Jacob agreed and completed his week with Leah. And then Laban gave him his daughter Rachel in marriage. Laban gave his servant Bilhah to his daughter Rachel to be her servant. Then Jacob also slept with Rachel, and he clearly loved Rachel more than Leah. As agreed, he served Laban for another seven years.
 

Genesis 29:28-30 (VOICE)

 

Jacob protested the way Laban had treated him and Rachel, but he meekly accepted his lot and went back to work for another seven years. Little by little, Jacob was learning to submit to God’s loving hand of discipline and was growing in faith and character.

 

At the end of Leah’s marriage week, Jacob married Rachel, the woman he loved, and had another week to live like a king.

 

Jacob did get Rachel, but at what cost?

 

He had to serve 14 years instead of seven and the shock, shame, and anger he endured at the hands of his uncle was costly. Jacob had been the deceiver, violating his father’s trust. Now he is the one who is violated.

 

Whatsoever a man sows, that shall he reap (Galatians 6:7). Jacob didn’t get by with anything. He had to flee his home and family. His brother wanted to kill him and many years later on his return this would cause him great anxiety. He was violated and shamed, taken advantage of, and was basically a bond servant to his uncle for 14 years. His wives were not friendly to each other, and he got caught in the middle more than once. The wild oats Jacob sowed in his younger life produced a crop that he had to eat the rest of his life.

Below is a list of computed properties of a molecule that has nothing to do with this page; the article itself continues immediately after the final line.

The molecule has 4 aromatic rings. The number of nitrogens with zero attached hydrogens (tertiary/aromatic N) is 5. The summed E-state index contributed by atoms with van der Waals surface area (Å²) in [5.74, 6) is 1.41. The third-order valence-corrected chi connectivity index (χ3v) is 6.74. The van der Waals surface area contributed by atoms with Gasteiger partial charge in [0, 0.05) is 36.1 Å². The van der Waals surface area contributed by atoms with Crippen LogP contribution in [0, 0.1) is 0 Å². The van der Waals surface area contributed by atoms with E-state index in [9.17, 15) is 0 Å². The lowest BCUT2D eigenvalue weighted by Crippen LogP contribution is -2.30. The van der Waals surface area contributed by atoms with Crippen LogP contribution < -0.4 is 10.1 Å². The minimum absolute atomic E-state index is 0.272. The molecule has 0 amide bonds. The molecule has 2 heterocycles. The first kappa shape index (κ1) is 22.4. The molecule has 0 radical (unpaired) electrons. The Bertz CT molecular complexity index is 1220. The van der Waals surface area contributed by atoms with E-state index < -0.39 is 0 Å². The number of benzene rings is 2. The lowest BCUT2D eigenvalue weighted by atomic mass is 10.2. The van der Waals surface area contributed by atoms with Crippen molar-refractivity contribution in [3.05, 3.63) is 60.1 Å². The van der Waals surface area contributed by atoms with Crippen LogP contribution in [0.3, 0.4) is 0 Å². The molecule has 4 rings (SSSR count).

Laban must have congratulated himself on the success of his scheme, not realizing that the Lord was ruling and overruling in the entire event. “Human wisdom, brilliance, insight—they are of no help if the Lord is against you.” (Prov. 21:30). As Jacob’s son Joseph would say many years later, “You plotted evil against me, but God turned it into good” (Gen. 50:20). Christians today would quote Romans 8:28.

 

“We know that in all things God works for good with those who love him, those whom he has called according to his purpose.”

 

 

References

Andrew Wommack’s Living Commentary